You are using an outdated browser. Please upgrade your browser to improve your experience.

Red Cross on the Ground as Northwest Rivers Overflow Their Banks

The American Red Cross is responding to severe flooding along rivers in the northwest while relief operations continue in Joplin, Missouri and Tuscaloosa, Alabama, both hit by deadly tornadoes in the last several weeks.

In Montana, more than 200 people spent their Memorial Day holiday in a Red Cross shelter on the campus of Montana State University. The Red Cross is preparing to respond to additional flooding in Nebraska, South Dakota and North Dakota as rivers throughout the area threaten to overflow their banks.

Montana Governor Brian Schweitzer has declared a state of emergency. As rains continues to pound the state, changing weather patterns could bring rapid snow melt and more flooding and evacuations later this week.

The Red Cross is helping people who have evacuated their homes, providing meals and shelter. Severely impacted is the Crow Nation in southeastern Montana, where 11,000 residents are dealing with flooding from the Little Big Horn River and dry creek beds that have become raging streams. Communities have flooded and roads are under water, leaving some residents stranded. The Red Cross and Southern Baptist Association are working together to deliver food and water daily.

Meanwhile, more than 175 people spent Monday night in Red Cross shelters in Joplin. Red Cross President and CEO Gail McGovern visited Joplin over the weekend and described the devastation she witnessed as heartbreaking. “The community is working so hard to bounce back,” she said. “I am so proud of what the American Red Cross is doing to help the people of Joplin.”

The Red Cross and its partners are preparing food and delivering meals and snacks throughout the Joplin area, as well as comfort and clean-up kits. Red Cross workers are operating emergency aid stations to provide health and mental health services and participating in the multi-agency resource center where people can obtain information about what help is available to them.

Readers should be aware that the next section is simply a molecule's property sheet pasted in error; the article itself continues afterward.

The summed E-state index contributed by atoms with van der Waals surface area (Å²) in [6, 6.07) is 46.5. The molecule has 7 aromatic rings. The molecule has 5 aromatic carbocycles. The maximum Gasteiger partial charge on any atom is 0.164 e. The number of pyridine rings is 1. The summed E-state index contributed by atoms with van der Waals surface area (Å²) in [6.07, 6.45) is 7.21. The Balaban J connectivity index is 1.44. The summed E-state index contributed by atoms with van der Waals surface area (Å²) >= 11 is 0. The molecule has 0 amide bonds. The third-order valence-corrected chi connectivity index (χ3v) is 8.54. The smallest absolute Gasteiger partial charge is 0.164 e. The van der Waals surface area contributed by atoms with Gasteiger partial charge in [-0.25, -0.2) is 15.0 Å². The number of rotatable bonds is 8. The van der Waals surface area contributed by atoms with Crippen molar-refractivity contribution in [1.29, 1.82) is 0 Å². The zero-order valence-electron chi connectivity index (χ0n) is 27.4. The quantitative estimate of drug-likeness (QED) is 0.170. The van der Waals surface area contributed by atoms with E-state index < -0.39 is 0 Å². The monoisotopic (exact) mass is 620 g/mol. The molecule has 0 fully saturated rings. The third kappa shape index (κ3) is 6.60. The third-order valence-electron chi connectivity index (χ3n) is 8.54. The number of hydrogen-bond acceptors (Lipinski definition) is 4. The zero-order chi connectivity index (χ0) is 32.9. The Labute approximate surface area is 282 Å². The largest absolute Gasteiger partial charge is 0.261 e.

Federal officials are reporting almost 6,300 single family homes were destroyed, along with more than 570 multi-family dwellings. Another 350 homes were severely damaged. Eight schools were damaged or destroyed, along with two fire stations. St. John’s Hospital was severely damaged and the smaller Landmark Hospital is still without power, operating on generators.

In Tuscaloosa, almost 60 people are still seeking refuge in Red Cross shelters after the deadly tornado which swept through that community in late April. The Red Cross is also distributing food throughout the affected neighborhoods, as well as clean-up supplies. The Red Cross also had shelters open Monday night in Michigan, Minnesota, South Dakota, New York and Vermont.

Since March 31, the Red Cross has launched 35 large disaster response operations across 24 states, supported by more than 10,000 trained disaster workers from all 50 states. The Red Cross has served more than 2.3 million meals and snacks and handed out more than 1.2 million relief items like toothbrushes, shampoo, tarps, rakes and other clean-up supplies. More than 240 shelters have been opened as part of the relief effort, the Red Cross providing 22,000 overnight stays. Red Cross health services and mental health services workers have provided more than 53,000 consultations.

The Red Cross depends on financial donations to get help to people affected by disasters. Please consider making a donation today to help to those in need. Visit, call 1-800-RED CROSS, or text the word REDCROSS to 90999 to make a $10 donation. Contributions may also be sent to your local American Red Cross chapter or to the American Red Cross, P.O. Box 37243, Washington, DC 20013.